Sounds like a recipe for nice cozy "our club" feelings and commercial and fund-raising disaster. The league will need all the luck they can get.

I am not a member of the league, nor have I taken classes there.


Posted by Kate, a resident of Duveneck/St. Francis
on Jan 12, 2008 at 1:19 pm

Why is this 'event' listed under Town Square's "Crime and Incidents"? It may be a civic 'crime' to some, a domestic dispute to others, but it's pure Palo Alto 'theater'.


Posted by art critic, a resident of Another Palo Alto neighborhood
on Jan 12, 2008 at 2:04 pm

> but it's pure Palo Alto 'theater'

Link this article to the thread on "Dog Park Snobs", and you have some excellent theater at the best possible price.

It's no reason so many people are saying that this is not a good place to live anymore.


Posted by full disclosure, a resident of Barron Park
on Jan 12, 2008 at 4:04 pm

When the Weekly writes about Jim Baer, it should disclose to the reader that the Weekly is partners with Baer in developing a three-story building at 450 Cambridge Avenue. Failure to disclose this fact is a major breach of journalism ethics.


Posted by Art League Lover, a resident of Menlo Park
on Jan 16, 2008 at 8:32 pm

Actually the fact is that Donnasue Jacobi, Walter Smith and the rest of their ilk so continually harassed the staff that all but 1 quit.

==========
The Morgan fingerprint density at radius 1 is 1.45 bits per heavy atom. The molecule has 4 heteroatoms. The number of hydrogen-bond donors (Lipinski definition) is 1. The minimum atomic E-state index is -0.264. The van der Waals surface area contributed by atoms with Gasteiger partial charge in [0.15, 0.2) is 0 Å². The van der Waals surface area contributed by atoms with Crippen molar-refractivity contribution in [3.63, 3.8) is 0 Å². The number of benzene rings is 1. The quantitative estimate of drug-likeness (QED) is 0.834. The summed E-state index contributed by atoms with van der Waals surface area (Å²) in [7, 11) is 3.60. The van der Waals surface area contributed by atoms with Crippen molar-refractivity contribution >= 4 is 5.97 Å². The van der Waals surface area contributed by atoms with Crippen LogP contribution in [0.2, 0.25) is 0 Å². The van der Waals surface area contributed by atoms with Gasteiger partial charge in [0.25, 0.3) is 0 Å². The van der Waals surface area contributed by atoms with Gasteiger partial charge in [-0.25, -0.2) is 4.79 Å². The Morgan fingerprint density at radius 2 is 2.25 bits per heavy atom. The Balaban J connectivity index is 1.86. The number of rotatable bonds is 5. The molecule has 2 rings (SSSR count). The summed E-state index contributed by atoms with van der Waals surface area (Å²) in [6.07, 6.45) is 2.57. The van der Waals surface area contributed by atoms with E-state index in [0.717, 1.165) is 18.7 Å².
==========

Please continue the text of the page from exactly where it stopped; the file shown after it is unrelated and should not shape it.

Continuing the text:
Wow! What a way to care about your art league and get off on the right foot.

Fact 2, the final vote actually went FOR the upgrade of the building. But the board decided to put it on hold and also left because they attacked by liable statements.

Fact 3, around 8 people were able to bring down a 600 member organization and stop their vote.

Good luck, because the art league is going down fast.


Posted by Art Afficianado, a resident of Portola Valley
on Jan 18, 2008 at 3:52 pm

And then there were none. Turns out the last holdout from the staff, Executive Director Stephanie Demos, is out on medical leave once again from overwhelming stress of this group. She's no wimp and has been around the block professionally, so it's hard to imagine the level of harassment that has been heaped upon her to send her to the hospital twice in less than two months. Personally, I think it was a brave and noble, but clearly misguided decision for her to return at all. What a bunch of clowns, indeed. Unfortunately under the greasepaint there appears to be quite a hunger for making mischief and bringing down the leadership. Isn't she the second ED toppled by Walter Smith and compnay?


Posted by Bob, a resident of another community
on Jan 25, 2008 at 11:19 am

If the old board was doing such a magnificent job, why were the members so easily swayed to vote them out. It apperars they do not know how to "OUTREACH" to their own members.


Posted by ART, a resident of Green Acres
on Feb 14, 2008 at 9:49 am

Dear Bob,

No one voted out the old board. The ballots were never tallied because of the outcry of the same small group that loudly protested every move they made. Just because they made the most noise and spread the most disinformation does not mean these few dissidents were right. The former board, and most of the staff, determined that they could not accomplish any of their goals under the constant beligerence of a group that had much to criticize but little to contribute. Don't forget that board members are volunteers. Perhaps the old board did not successfully outreach to their own members, but don't forget they were under siege by a group of swift boaters.